CHEYENNE — The much-talked-about, long-awaited wholesale renovation of the Wyoming Capitol is about to take its first step.
The state’s five elected officials voted Wednesday to spend $400,000 for two initial levels of study for feasibility and planning. The renovation of the historic 100,000 square-foot building initially was estimated to cost $50 million, although Rich Cathcart, the state’s construction manager, said Wednesday it will likely cost less.
Acting as the Capitol Building Commission, the members concluded the need for the renovation is evident, the project is a high priority for the state Legislature, and it shouldn’t be delayed any longer.
“This has gone on for two administrations,” said state Sen. Jim Anderson, R-Glenrock, a legislative liaison to the commission. “It’s like jumping on a moving train. You pick a car and jump. We need to move forward.”
Anderson said the Legislature has a responsibility for the safety of 136 employees who work in the building, which has no fire suppression system, among other concerns.
Despite state officials’ current budget concerns because of slumping natural gas prices, money is available for the project. The Legislature put $87 million into a Capitol renovation account over the years. Cathcart said the approved initial study should provide an accurate cost of refurbishing the building, part of which is 122 years old.
The commission includes Gov. Matt Mead, Secretary of State Max Maxfield, Auditor Cynthia Cloud, Treasurer Joe Meyer and Superintendent of Public Instruction Cindy Hill.
Mead, Maxfield, Cloud and Meyer have offices in the Capitol. Hill’s office is in the Hathaway Building, one-half block from the Capitol.
The plan includes moving Capitol employees into the first two floors of the Herschler Building while the Capitol is gutted and renovated.
The original plan was to construct a new state office building on a state-owned site west of the Capitol and move the employees during the renovation. Because of the state’s budget pinch, the new state office building has been put on hold indefinitely.
Mead reiterated his objection to the new state office building Wednesday, citing the constrained budget.
“I don’t think we should build it just to have swing space,” he said.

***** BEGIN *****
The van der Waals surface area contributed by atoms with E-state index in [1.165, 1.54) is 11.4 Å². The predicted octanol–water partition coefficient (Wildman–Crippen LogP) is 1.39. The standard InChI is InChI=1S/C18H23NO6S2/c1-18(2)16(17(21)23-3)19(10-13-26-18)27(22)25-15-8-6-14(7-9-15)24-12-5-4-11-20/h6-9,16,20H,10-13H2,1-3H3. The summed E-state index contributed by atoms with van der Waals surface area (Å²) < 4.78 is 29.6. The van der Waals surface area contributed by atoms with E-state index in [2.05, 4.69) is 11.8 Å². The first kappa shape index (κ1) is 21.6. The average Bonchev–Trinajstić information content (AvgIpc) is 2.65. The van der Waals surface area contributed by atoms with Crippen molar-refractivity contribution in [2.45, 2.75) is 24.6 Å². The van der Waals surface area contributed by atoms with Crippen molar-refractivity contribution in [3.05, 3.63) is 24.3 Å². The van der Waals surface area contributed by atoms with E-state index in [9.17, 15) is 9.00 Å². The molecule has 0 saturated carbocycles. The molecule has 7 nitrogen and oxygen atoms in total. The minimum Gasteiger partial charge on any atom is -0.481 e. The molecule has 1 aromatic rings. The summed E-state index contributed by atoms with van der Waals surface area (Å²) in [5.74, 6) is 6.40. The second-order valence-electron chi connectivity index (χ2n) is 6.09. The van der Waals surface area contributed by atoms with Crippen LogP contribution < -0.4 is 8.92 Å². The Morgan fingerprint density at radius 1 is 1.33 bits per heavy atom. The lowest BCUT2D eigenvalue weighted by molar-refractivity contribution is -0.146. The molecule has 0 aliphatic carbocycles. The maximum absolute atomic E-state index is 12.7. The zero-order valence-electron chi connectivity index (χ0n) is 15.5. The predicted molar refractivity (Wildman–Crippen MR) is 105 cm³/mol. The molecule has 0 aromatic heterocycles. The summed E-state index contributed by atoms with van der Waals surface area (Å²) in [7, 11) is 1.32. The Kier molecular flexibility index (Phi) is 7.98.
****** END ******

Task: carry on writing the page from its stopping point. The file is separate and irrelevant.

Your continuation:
Meanwhile, the Legislature has made a strong case for the Capitol renovation project.
The Capitol has multiple defects, the officials said.
In addition to the lack of a sprinkler system, the building is not totally handicapped accessible and has problematic heating and cooling systems, asbestos and outdated electrical wiring.
Cathcart said both elevators in the building are “antiques.” One is currently out of order and is so old parts have to be specially made to fix it.
The Capitol was last partially renovated in the 1970s.
The original main part of the building was finished in 1890. The wings for the Senate and House chambers were added in 1917.
The tentative schedule is to move everyone out of the building in March 2015 after the legislative session. The Legislature will have to meet in some other, as yet undetermined building in 2016 under this schedule, Cathcart said.
The move back into the Capitol could come in 2017.
Later, Cathcart said holding the session in the Herschler Building may be “doable,” although it would be hard because of all of the pillars.
During the meeting, Treasurer Meyer said he would like to see an iron-clad agreement guaranteeing that the elected officials can move back into the Capitol when the renovation is finished.
The office location issue came up during the administration of Gov. Dave Freudenthal through a space study authorized by the Legislature.
The study recommended that except for the governor, the elected officials move to different quarters to give the Legislature more room in the Capitol.
Rep. Dan Zwonitzer of Cheyenne, the other legislative liaison to the commission, said the study did not mean the entire Legislature supported the idea of taking over the Capitol.